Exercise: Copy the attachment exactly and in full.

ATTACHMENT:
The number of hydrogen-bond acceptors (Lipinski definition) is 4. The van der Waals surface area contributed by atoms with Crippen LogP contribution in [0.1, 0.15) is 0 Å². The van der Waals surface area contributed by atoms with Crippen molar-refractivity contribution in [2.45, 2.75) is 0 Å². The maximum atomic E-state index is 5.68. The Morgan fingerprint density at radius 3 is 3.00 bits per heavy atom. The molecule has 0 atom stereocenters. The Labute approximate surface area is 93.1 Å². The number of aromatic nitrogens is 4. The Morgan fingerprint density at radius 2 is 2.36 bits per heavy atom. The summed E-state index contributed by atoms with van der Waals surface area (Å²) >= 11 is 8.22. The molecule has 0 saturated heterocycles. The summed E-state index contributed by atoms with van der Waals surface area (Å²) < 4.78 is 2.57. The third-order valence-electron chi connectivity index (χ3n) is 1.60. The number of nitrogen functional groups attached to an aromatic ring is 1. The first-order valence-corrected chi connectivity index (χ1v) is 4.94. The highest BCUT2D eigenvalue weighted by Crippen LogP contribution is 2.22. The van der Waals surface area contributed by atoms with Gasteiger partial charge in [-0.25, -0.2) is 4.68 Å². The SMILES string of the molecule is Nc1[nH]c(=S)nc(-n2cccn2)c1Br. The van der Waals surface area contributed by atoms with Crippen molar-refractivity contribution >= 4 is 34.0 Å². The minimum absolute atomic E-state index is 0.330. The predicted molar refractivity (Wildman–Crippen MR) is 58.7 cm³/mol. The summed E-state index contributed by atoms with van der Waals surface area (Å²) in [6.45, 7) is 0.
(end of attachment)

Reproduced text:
The number of hydrogen-bond acceptors (Lipinski definition) is 4. The van der Waals surface area contributed by atoms with Crippen LogP contribution in [0.1, 0.15) is 0 Å². The van der Waals surface area contributed by atoms with Crippen molar-refractivity contribution in [2.45, 2.75) is 0 Å². The maximum atomic E-state index is 5.68. The Morgan fingerprint density at radius 3 is 3.00 bits per heavy atom. The molecule has 0 atom stereocenters. The Labute approximate surface area is 93.1 Å². The number of aromatic nitrogens is 4. The Morgan fingerprint density at radius 2 is 2.36 bits per heavy atom. The summed E-state index contributed by atoms with van der Waals surface area (Å²) >= 11 is 8.22. The molecule has 0 saturated heterocycles. The summed E-state index contributed by atoms with van der Waals surface area (Å²) < 4.78 is 2.57. The third-order valence-electron chi connectivity index (χ3n) is 1.60. The number of nitrogen functional groups attached to an aromatic ring is 1. The first-order valence-corrected chi connectivity index (χ1v) is 4.94. The highest BCUT2D eigenvalue weighted by Crippen LogP contribution is 2.22. The van der Waals surface area contributed by atoms with Gasteiger partial charge in [-0.25, -0.2) is 4.68 Å². The SMILES string of the molecule is Nc1[nH]c(=S)nc(-n2cccn2)c1Br. The van der Waals surface area contributed by atoms with Crippen molar-refractivity contribution >= 4 is 34.0 Å². The minimum absolute atomic E-state index is 0.330. The predicted molar refractivity (Wildman–Crippen MR) is 58.7 cm³/mol. The summed E-state index contributed by atoms with van der Waals surface area (Å²) in [6.45, 7) is 0.